A capillary exit heater assembly 15 is configured into ES source 1 with attached vacuum stages 12 and 13 in the embodiment of the invention diagrammed in FIG. 1. Capillary exit heater 15 is configured to supply heat to the exit end of capillary 11 independent of capillary entrance heater 10. This allows fine tuning of performance over a wide range of liquid flow rates and broadens the range of drying gas flow rates and temperatures for which ion signal is maximized in ES and APCI operation. By independently heating the entrance and exit ends of the capillary, the capillary middle region remains at the lowest temperature along the length. The vacuum seal on the capillary is located at roughly the coolest point along the length and can be cooled by contact with vacuum housing 41. As the vacuum seal is usually a polymer material of limited temperature operating range, it is desirable to minimize the temperature to which this sealing element is exposed during operation. The reduced temperature also minimizes the chemical contamination which is given off by this seal that can contribute to unwanted peaks in the acquired mass spectra. Capillary 15 is a supplementary source of heat which may be used in high liquid flow rate applications where supplemental drying is required. Heat may also be applied to capillary exit heater 15 in applications where little or no heat is desired in the ES chamber but some enthalpy is required along the gas flow path into vacuum to insure droplet drying. One such application is the use of micro Electrospray tips which spray at liquid flow rates as low a 25 nanoliters per minute. When spraying with microtips, little or no heat may be applied to bath gas 34 as any heating of the sample solution in the microtip can cause sample decomposition. Optimal performance can be achieved with micro Electrospray tips by operating with a mild bath gas flow rate with little or no heat added to the gas supplemented by some heat added at the capillary exit, particularly when aqueous solutions are sprayed. Capillary exit heater 15 can raise the temperature of the gas and ions flowing through capillary 11 and exiting at capillary exit 32. It may be desirable in some analytical applications to increase ion internal energy to facilitate collisional induced dissociation in the region between capillary exit 32 and skimmer 16.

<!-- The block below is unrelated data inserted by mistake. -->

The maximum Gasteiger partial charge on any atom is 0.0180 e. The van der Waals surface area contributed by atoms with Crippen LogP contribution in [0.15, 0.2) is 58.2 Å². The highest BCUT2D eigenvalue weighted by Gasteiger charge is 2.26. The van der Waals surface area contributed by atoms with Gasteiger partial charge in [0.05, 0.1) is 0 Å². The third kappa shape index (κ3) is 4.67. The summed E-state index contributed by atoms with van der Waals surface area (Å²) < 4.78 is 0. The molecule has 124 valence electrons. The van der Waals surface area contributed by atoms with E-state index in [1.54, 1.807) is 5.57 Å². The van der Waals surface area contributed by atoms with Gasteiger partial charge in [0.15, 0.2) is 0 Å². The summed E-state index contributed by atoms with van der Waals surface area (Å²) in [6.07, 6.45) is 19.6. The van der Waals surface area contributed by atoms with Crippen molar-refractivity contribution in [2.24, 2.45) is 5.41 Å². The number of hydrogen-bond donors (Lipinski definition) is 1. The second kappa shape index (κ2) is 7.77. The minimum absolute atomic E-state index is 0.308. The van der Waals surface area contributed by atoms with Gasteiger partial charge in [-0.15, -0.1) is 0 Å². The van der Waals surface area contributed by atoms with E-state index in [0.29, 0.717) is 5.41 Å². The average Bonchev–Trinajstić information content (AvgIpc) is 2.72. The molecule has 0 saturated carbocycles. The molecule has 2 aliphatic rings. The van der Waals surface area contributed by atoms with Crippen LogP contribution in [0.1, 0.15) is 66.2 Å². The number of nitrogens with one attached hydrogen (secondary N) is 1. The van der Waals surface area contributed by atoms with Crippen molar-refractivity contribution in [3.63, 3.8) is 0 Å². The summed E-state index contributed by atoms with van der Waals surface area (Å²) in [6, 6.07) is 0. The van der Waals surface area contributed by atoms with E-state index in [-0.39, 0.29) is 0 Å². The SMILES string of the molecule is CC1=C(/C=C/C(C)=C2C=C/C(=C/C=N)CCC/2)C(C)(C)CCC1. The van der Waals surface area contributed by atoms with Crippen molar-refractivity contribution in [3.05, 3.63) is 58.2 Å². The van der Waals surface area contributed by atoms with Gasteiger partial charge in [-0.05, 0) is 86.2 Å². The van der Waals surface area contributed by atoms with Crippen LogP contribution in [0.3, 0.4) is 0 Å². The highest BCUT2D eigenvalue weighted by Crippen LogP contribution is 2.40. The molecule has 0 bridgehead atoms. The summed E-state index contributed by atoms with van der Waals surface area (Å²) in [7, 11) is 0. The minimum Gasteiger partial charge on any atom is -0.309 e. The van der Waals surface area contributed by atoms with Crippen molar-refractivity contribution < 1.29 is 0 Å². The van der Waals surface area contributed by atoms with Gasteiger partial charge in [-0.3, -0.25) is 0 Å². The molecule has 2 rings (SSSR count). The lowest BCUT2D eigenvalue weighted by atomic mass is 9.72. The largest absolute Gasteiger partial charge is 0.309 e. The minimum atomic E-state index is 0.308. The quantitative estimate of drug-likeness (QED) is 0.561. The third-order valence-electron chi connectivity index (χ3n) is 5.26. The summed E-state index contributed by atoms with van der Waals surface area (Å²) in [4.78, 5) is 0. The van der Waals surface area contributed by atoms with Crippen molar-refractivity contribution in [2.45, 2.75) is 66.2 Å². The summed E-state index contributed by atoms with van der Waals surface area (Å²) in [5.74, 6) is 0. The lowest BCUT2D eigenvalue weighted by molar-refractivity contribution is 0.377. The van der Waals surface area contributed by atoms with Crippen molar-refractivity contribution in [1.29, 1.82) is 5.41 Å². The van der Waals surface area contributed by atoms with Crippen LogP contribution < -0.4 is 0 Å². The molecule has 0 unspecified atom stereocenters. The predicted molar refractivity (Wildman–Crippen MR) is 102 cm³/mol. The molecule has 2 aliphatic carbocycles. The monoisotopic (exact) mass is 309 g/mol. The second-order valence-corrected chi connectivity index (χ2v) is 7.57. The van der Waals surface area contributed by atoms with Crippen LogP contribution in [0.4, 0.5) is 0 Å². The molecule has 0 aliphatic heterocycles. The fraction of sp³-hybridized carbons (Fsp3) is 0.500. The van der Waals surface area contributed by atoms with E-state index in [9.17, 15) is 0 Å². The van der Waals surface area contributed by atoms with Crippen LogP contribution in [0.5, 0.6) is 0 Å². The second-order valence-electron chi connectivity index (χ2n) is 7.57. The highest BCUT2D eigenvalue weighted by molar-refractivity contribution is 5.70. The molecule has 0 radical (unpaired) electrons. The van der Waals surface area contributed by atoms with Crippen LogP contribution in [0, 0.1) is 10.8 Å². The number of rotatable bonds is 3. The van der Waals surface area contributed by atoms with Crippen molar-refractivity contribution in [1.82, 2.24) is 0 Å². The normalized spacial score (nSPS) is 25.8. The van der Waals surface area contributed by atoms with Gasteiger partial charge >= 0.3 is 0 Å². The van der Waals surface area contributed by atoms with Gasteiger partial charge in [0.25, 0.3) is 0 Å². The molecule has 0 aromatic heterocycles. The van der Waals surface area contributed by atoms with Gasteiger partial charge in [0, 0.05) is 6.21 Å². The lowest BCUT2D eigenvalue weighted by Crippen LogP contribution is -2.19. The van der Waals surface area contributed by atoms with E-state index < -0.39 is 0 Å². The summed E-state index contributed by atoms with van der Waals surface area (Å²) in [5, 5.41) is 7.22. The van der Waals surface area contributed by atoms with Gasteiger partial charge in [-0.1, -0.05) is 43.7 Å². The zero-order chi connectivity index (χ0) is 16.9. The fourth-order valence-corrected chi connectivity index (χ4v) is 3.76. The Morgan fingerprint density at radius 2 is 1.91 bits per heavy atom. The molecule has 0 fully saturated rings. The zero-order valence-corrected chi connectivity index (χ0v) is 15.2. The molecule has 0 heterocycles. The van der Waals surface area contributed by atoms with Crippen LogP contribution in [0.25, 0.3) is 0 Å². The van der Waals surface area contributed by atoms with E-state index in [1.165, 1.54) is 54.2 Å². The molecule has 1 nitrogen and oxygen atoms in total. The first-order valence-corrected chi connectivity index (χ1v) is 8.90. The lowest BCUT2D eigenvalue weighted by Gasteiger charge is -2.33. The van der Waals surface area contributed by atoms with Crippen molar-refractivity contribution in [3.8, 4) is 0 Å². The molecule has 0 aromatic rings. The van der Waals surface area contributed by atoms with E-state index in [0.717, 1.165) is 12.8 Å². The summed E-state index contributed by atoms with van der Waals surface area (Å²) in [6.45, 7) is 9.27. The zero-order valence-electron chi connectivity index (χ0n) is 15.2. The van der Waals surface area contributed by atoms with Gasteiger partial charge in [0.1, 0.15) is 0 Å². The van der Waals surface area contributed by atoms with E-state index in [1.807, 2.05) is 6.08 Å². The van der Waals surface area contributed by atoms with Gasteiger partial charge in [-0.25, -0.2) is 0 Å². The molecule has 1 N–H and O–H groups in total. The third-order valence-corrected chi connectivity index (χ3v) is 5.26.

In practice, capillary heaters have been configured by a wrapping heater tape around a metal capillary or by passing current through the capillary and resistively heating it. Electrically conductive metal capillaries, however, do not allow the voltage of the capillary entrance and exit to be set independent of each other. With a dielectric or glass capillary this is possible. Heating dielectric capillaries has been supplied commercially by configuring a heater located. roughly halfway along the capillary length, supported by the capillary, which is electrically isolated from the two end electrodes. A heater supported by the capillary is problematic due to the fact capillary cleaning or replacement may require extensive API source disassembly. Furthermore, the purpose of a capillary heater is to raise the temperature of the expanding gas which is occurring most rapidly at the exit end of the capillary. Thus, the preferred location to introduce maximum enthalpy exchange to maintain or raise gas and ion temperature is at the exit end of the capillary. The embodiments of the capillary exit heater described herein facilitate insertion and removal of the capillary without API source disassembly. The capillary exit heater assemblies described support and position the capillary exit. The capillary exit heaters configurations described supply heat to the exit end of the capillary while allowing the application of different electrical potentials and temperatures to the entrance an exit ends of a dielectric capillary.
A cross section of one embodiment of a capillary exit heater 102 is shown in FIG. 5. Capillary 101 is inserted into tube shaped endcap 81 at endcap entrance end 100. Electrical contact to the metalized exit end of capillary 101 is made via spring contact 83. Spring contact 83 is connected to electrical input 84 mounted through the wall of vacuum pumping stage 87. Heater coil 80 consists of a heater wire in a insulating sheath wound around metal endcap 81. The heater wire is electrically isolated from endcap 81 by its insulating sheath. Cylindrical insulator 82 surrounds heater coil 80 and electrically and to some degree thermally isolates heater coil 80 from mounting bracket 89. Cylindrical insulator 82 is threaded into bracket 89 at threaded portion 90. The capillary exit 86 to skimmer 85 position is set by threading cylindrical insulator 82 in or out of threading portion 90. Heat from the capillary exit heater is transferred to the gas and ions flowing through the capillary bore into vacuum through the walls of capillary 101. The voltage applied to coils 80 of capillary exit heater 102 and the composition and initial temperature of the gas expanding through the bore of capillary 101 affect the temperature of gas and entrained ions as they exit at capillary orifice exit 86. Gas and ions exiting orifice 86 form a free jet expansion in vacuum stage 87 with a portion of the expanding gas and ions passing through the orifice in skimmer 85 and continuing into vacuum stage 88. Capillary 101 can be removed by sliding capillary 101 out end 100 of capillary exit beater assembly 102. Capillary 101 can be removed from vacuum without the need to disassemble the API source or mass analyzer vacuum system. After removal of capillary 101, capillary exit heater assembly 102 remains in place, held by bracket 89. When capillary 101 is reinserted, into capillary exit heater assembly 102, endcap exit end 81 serves as a stop for the capillary depth, fixing the capillary exit orifice 86 to skimmer 85 distance. Mounting bracket 89 threadably connected to insulator 82 maintains the radial position of the capillary exit orifice 86 relative to the skimmer 85 orifice. Endcap 100 contact 83 serves to transfer the electrical connection to the capillary exit automatically when capillary 101 is inserted into capillary exit heater assembly 102.